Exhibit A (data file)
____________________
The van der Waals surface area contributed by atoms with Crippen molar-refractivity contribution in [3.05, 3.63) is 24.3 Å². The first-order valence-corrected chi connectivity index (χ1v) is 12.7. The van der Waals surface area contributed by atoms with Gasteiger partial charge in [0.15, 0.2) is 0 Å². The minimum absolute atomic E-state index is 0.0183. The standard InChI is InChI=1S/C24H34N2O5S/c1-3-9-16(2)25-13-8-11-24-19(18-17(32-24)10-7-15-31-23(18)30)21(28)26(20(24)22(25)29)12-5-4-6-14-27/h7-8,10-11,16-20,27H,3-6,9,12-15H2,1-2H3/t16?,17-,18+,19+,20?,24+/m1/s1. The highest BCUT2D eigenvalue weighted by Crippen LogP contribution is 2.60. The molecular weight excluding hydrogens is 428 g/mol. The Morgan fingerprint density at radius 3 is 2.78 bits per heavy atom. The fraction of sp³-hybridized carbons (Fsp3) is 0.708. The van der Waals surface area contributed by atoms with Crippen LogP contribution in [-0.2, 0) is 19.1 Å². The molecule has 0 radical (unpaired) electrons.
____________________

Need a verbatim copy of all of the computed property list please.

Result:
The van der Waals surface area contributed by atoms with Crippen molar-refractivity contribution in [3.05, 3.63) is 24.3 Å². The first-order valence-corrected chi connectivity index (χ1v) is 12.7. The van der Waals surface area contributed by atoms with Gasteiger partial charge in [0.15, 0.2) is 0 Å². The minimum absolute atomic E-state index is 0.0183. The standard InChI is InChI=1S/C24H34N2O5S/c1-3-9-16(2)25-13-8-11-24-19(18-17(32-24)10-7-15-31-23(18)30)21(28)26(20(24)22(25)29)12-5-4-6-14-27/h7-8,10-11,16-20,27H,3-6,9,12-15H2,1-2H3/t16?,17-,18+,19+,20?,24+/m1/s1. The highest BCUT2D eigenvalue weighted by Crippen LogP contribution is 2.60. The molecular weight excluding hydrogens is 428 g/mol. The Morgan fingerprint density at radius 3 is 2.78 bits per heavy atom. The fraction of sp³-hybridized carbons (Fsp3) is 0.708. The van der Waals surface area contributed by atoms with Crippen LogP contribution in [-0.2, 0) is 19.1 Å². The molecule has 0 radical (unpaired) electrons.